Finally, there is a 13-minute interview with composer Alexander "Sandy" Faris which is entitled "Sandy's Last Stand." Faris talks about how he was hired to compose the music for the series and also conducts an orchestra as it plays the show's theme music. This featurette is shown in 16:9.

The Packaging

The packaging of this set is admirably compact. The material is spread out over 21 discs, but each season is securely held in a single keep case which is the approximate size of a standard DVD keep case. The result is that the entire series takes up only an inch more shelf space than just one season of the A&E releases. The five keep cases and held in a slip case.
The Final Analysis

If you are a fan of Upstairs Downstairs and already own the entire series, is this set worth an upgrade? Although the audio and video quality is essentially unchanged, the multiple commentary tracks, the five-part documentary, and the various interviews have a great deal of appeal and are very informative and entertaining. An added bonus is that this set takes up 75% less shelf space than the A&E releases.

Acorn also is releasing Upstairs Downstairs in individual season sets. The first season will be released on the same day as the complete series set and the others will follow. There is no difference in content, so those who are unfamiliar with the show or are reluctant to invest in the entire series at one time may want to opt for the first season set.
The megaset which A&E released in 2005 (and is now out of print) includes all 13 episodes of the spin-off show Thomas and Sarah. Those episodes are not included in this set, but Amazon is currently selling the A&E set of Thomas and Sarah for less than $10.00.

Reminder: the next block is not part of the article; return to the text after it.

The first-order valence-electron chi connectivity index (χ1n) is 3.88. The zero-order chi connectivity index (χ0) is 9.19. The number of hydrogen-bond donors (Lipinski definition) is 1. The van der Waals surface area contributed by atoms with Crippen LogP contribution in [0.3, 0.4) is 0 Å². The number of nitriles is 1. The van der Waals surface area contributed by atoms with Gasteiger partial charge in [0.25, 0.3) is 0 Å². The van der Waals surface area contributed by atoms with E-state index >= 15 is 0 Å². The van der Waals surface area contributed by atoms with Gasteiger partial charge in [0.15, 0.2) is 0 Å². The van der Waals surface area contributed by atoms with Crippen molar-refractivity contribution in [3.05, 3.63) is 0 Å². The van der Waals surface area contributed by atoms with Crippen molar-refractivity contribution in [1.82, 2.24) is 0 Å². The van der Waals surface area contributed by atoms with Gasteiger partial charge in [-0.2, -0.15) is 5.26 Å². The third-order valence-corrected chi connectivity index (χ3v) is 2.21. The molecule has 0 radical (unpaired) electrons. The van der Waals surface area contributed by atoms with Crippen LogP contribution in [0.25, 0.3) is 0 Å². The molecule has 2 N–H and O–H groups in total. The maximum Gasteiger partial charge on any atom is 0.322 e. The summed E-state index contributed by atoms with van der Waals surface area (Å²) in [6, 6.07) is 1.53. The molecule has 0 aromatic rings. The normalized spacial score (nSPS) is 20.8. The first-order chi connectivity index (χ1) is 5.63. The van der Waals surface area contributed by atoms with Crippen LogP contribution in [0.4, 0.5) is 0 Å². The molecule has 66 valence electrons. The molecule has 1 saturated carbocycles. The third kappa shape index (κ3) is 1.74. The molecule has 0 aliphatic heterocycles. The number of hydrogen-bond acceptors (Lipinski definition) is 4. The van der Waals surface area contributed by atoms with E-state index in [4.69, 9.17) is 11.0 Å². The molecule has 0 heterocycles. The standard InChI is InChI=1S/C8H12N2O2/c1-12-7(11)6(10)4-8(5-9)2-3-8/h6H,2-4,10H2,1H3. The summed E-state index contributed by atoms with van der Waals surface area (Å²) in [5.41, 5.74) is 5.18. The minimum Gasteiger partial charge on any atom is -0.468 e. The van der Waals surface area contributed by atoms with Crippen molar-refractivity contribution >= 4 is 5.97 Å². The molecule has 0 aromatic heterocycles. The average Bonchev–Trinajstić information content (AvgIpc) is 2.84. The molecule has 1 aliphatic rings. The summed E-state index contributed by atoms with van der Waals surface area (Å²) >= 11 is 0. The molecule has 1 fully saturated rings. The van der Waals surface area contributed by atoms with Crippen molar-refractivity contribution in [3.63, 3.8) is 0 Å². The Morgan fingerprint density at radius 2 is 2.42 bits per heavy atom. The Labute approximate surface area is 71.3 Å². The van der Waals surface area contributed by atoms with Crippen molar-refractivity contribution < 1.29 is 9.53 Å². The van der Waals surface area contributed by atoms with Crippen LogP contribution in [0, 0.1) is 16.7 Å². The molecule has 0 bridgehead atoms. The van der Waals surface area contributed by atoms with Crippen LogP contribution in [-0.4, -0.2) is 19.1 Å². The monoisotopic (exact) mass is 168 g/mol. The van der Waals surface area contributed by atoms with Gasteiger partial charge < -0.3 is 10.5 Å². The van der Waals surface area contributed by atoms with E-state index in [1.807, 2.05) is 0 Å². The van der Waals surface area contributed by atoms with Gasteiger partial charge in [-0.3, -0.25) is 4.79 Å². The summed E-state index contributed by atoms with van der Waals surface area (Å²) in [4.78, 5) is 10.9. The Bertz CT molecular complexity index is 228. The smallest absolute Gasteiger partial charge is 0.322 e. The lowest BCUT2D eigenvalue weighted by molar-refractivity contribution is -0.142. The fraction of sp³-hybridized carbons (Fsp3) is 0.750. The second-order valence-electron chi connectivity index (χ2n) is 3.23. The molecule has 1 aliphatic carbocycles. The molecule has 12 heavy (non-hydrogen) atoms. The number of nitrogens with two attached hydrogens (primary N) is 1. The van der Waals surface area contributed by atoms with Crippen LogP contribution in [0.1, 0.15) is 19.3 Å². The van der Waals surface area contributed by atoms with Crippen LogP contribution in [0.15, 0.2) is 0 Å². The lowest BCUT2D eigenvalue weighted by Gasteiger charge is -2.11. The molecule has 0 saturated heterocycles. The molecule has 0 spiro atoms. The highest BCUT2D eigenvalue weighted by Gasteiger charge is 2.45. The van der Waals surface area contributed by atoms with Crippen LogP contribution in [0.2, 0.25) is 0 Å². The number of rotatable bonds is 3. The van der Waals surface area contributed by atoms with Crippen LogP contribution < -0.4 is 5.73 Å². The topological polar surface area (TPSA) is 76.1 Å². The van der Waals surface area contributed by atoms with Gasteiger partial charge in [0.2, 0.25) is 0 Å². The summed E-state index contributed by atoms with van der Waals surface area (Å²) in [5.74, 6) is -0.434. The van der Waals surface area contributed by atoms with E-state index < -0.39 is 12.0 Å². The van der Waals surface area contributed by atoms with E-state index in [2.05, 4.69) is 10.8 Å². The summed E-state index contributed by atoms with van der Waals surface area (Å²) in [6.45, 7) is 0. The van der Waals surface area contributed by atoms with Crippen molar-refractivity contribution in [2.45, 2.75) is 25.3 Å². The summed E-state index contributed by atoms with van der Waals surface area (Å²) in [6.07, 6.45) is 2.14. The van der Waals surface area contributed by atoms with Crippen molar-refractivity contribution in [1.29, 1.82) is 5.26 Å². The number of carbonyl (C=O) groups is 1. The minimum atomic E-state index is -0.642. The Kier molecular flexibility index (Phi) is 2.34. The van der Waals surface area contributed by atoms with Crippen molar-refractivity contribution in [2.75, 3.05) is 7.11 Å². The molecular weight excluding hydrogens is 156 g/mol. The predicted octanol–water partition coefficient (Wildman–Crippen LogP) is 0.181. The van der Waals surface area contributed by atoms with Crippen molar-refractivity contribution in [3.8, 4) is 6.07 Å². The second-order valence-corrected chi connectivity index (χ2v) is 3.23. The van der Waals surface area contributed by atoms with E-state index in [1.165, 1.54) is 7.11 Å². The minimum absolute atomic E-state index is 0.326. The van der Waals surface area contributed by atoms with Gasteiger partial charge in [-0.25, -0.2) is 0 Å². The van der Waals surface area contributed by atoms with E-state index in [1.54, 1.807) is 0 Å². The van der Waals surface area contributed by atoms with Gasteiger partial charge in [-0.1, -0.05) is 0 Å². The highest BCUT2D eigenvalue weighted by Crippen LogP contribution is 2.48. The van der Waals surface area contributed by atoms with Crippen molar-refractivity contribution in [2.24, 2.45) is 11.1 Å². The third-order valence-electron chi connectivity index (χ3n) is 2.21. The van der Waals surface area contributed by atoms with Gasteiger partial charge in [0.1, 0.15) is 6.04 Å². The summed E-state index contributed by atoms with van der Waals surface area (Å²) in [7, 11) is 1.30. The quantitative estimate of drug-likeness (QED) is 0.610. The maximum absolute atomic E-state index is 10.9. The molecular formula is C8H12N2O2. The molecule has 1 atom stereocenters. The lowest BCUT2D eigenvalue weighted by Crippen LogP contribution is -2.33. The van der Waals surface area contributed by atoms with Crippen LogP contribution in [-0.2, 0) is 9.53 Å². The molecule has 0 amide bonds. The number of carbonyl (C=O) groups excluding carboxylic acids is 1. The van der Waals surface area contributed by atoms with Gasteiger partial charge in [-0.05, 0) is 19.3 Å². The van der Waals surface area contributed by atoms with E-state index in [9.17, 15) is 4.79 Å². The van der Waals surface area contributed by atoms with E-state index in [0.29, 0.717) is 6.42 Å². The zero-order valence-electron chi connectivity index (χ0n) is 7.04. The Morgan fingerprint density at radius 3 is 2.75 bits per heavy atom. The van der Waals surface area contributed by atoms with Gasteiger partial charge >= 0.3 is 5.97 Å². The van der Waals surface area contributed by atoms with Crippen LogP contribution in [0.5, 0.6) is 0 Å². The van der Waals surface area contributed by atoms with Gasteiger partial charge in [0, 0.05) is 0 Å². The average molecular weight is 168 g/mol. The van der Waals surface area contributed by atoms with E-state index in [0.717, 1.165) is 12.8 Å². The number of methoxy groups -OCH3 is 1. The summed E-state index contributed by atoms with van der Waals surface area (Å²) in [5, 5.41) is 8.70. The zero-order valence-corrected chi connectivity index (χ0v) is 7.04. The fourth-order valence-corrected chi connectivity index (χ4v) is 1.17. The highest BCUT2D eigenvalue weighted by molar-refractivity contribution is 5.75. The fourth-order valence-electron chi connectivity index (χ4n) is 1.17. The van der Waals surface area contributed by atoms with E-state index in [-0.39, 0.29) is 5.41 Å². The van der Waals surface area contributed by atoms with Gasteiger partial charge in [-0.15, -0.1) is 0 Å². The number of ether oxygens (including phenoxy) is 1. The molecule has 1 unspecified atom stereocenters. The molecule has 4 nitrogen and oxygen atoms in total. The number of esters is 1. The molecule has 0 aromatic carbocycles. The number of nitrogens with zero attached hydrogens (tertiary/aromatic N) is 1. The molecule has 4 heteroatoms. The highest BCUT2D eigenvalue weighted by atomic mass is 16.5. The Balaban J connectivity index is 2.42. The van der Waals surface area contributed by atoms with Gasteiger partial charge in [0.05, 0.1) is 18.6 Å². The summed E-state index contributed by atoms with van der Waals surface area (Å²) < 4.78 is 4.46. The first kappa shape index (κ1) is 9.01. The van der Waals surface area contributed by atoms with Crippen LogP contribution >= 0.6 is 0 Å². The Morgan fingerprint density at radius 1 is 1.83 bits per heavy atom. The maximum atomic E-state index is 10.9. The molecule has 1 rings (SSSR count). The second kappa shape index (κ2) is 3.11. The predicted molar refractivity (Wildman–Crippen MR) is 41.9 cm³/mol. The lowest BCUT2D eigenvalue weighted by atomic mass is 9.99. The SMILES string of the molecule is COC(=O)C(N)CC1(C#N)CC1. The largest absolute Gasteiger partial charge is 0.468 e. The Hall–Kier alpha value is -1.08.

Equipment used for this review:
Toshiba HD-XA-2 DVD player
Panasonic Viera TC-P46G15 Plasma display (calibrated to THX specifications by Gregg Loewen)
Yamaha HTR-5890 THX Surround Receiver
BIC Acoustech speakers
Interconnects: Monster Cable
Release Date: March 29, 2011


Rich Gallagher

#2 of 8 OFFLINE   Michael Reuben

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Posted March 20 2011 - 09:08 AM

Phenomenal job sorting through the versions, Rich! Thanks for undertaking the task.
COMPLETE list of my disc reviews.       HTF Rules / 200920102011 Film Lists

#3 of 8 OFFLINE   PattyFraser

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Posted March 21 2011 - 04:34 PM

Thanks for an awesome presentation, Rich.  Unfortunately, I purchased Up,Down ages ago, with, blast it,  no commentaries, et al.  It's too costly to repurchase, given as how there is no picture quality upgrade.  But thanks for mentioning that Thomas and Sarah has had such a drastic price reduction, --I  purchased this at last because of your info, even though it technically has no ending due to the writer's strike during that time.